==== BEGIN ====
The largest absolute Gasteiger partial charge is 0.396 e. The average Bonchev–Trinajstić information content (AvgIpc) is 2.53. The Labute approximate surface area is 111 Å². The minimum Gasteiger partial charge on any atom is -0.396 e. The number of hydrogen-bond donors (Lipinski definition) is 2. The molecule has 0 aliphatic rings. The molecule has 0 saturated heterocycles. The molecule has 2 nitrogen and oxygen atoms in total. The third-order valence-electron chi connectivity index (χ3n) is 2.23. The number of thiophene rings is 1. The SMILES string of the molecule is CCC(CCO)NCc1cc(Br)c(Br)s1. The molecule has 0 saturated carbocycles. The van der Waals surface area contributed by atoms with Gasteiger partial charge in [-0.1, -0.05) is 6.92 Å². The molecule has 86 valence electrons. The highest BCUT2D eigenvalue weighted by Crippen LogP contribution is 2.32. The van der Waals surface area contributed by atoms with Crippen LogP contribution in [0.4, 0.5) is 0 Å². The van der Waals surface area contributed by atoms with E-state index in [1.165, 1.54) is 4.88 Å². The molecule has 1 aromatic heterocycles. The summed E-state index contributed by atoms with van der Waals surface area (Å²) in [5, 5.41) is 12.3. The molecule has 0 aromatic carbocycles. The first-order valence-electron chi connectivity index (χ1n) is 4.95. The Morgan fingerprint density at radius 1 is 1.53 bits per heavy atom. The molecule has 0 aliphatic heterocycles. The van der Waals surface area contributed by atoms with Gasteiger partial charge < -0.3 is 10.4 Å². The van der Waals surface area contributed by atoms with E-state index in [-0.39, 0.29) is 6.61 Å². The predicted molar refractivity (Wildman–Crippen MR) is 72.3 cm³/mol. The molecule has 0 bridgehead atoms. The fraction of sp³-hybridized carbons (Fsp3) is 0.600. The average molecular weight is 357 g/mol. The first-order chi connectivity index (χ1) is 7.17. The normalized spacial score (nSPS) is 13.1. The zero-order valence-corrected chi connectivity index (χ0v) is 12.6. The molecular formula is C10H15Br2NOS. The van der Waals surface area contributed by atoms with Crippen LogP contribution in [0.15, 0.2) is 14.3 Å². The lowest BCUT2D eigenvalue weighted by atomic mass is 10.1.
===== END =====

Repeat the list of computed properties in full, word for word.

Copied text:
The largest absolute Gasteiger partial charge is 0.396 e. The average Bonchev–Trinajstić information content (AvgIpc) is 2.53. The Labute approximate surface area is 111 Å². The minimum Gasteiger partial charge on any atom is -0.396 e. The number of hydrogen-bond donors (Lipinski definition) is 2. The molecule has 0 aliphatic rings. The molecule has 0 saturated heterocycles. The molecule has 2 nitrogen and oxygen atoms in total. The third-order valence-electron chi connectivity index (χ3n) is 2.23. The number of thiophene rings is 1. The SMILES string of the molecule is CCC(CCO)NCc1cc(Br)c(Br)s1. The molecule has 0 saturated carbocycles. The van der Waals surface area contributed by atoms with Gasteiger partial charge in [-0.1, -0.05) is 6.92 Å². The molecule has 86 valence electrons. The highest BCUT2D eigenvalue weighted by Crippen LogP contribution is 2.32. The van der Waals surface area contributed by atoms with Crippen LogP contribution in [0.4, 0.5) is 0 Å². The van der Waals surface area contributed by atoms with E-state index in [1.165, 1.54) is 4.88 Å². The molecule has 1 aromatic heterocycles. The summed E-state index contributed by atoms with van der Waals surface area (Å²) in [5, 5.41) is 12.3. The molecule has 0 aromatic carbocycles. The first-order valence-electron chi connectivity index (χ1n) is 4.95. The Morgan fingerprint density at radius 1 is 1.53 bits per heavy atom. The molecule has 0 aliphatic heterocycles. The van der Waals surface area contributed by atoms with Gasteiger partial charge < -0.3 is 10.4 Å². The van der Waals surface area contributed by atoms with E-state index in [-0.39, 0.29) is 6.61 Å². The predicted molar refractivity (Wildman–Crippen MR) is 72.3 cm³/mol. The molecule has 0 bridgehead atoms. The fraction of sp³-hybridized carbons (Fsp3) is 0.600. The average molecular weight is 357 g/mol. The first-order chi connectivity index (χ1) is 7.17. The normalized spacial score (nSPS) is 13.1. The zero-order valence-corrected chi connectivity index (χ0v) is 12.6. The molecular formula is C10H15Br2NOS. The van der Waals surface area contributed by atoms with Crippen LogP contribution in [0.15, 0.2) is 14.3 Å². The lowest BCUT2D eigenvalue weighted by atomic mass is 10.1.